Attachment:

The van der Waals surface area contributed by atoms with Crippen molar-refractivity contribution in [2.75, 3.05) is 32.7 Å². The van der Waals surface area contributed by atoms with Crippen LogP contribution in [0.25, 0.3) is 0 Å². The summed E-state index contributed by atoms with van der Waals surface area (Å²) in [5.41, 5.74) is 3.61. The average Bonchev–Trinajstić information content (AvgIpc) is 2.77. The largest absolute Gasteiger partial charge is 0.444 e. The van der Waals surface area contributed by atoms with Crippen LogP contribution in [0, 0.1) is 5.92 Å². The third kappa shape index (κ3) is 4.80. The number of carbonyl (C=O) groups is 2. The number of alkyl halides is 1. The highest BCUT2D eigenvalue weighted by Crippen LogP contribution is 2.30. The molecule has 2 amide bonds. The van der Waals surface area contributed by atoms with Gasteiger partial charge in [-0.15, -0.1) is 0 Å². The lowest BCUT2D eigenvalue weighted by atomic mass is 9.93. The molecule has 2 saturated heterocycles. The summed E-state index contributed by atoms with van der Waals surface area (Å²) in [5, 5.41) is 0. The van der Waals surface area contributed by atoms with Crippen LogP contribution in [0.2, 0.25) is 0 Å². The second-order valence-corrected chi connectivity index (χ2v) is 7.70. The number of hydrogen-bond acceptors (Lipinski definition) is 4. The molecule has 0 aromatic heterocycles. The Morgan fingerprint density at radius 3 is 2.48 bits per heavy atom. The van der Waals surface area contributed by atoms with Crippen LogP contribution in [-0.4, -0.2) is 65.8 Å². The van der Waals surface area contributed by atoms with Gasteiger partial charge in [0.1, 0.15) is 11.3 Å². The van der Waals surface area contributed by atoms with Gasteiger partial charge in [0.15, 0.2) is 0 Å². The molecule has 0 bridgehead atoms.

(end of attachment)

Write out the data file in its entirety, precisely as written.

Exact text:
The van der Waals surface area contributed by atoms with Crippen molar-refractivity contribution in [2.75, 3.05) is 32.7 Å². The van der Waals surface area contributed by atoms with Crippen LogP contribution in [0.25, 0.3) is 0 Å². The summed E-state index contributed by atoms with van der Waals surface area (Å²) in [5.41, 5.74) is 3.61. The average Bonchev–Trinajstić information content (AvgIpc) is 2.77. The largest absolute Gasteiger partial charge is 0.444 e. The van der Waals surface area contributed by atoms with Crippen LogP contribution in [0, 0.1) is 5.92 Å². The third kappa shape index (κ3) is 4.80. The number of carbonyl (C=O) groups is 2. The number of alkyl halides is 1. The highest BCUT2D eigenvalue weighted by Crippen LogP contribution is 2.30. The molecule has 2 amide bonds. The van der Waals surface area contributed by atoms with Gasteiger partial charge in [-0.15, -0.1) is 0 Å². The lowest BCUT2D eigenvalue weighted by atomic mass is 9.93. The molecule has 2 saturated heterocycles. The summed E-state index contributed by atoms with van der Waals surface area (Å²) in [5, 5.41) is 0. The van der Waals surface area contributed by atoms with Crippen LogP contribution in [0.2, 0.25) is 0 Å². The second-order valence-corrected chi connectivity index (χ2v) is 7.70. The number of hydrogen-bond acceptors (Lipinski definition) is 4. The molecule has 0 aromatic heterocycles. The Morgan fingerprint density at radius 3 is 2.48 bits per heavy atom. The van der Waals surface area contributed by atoms with Crippen LogP contribution in [-0.4, -0.2) is 65.8 Å². The van der Waals surface area contributed by atoms with Gasteiger partial charge in [0.1, 0.15) is 11.3 Å². The van der Waals surface area contributed by atoms with Gasteiger partial charge in [0.15, 0.2) is 0 Å². The molecule has 0 bridgehead atoms.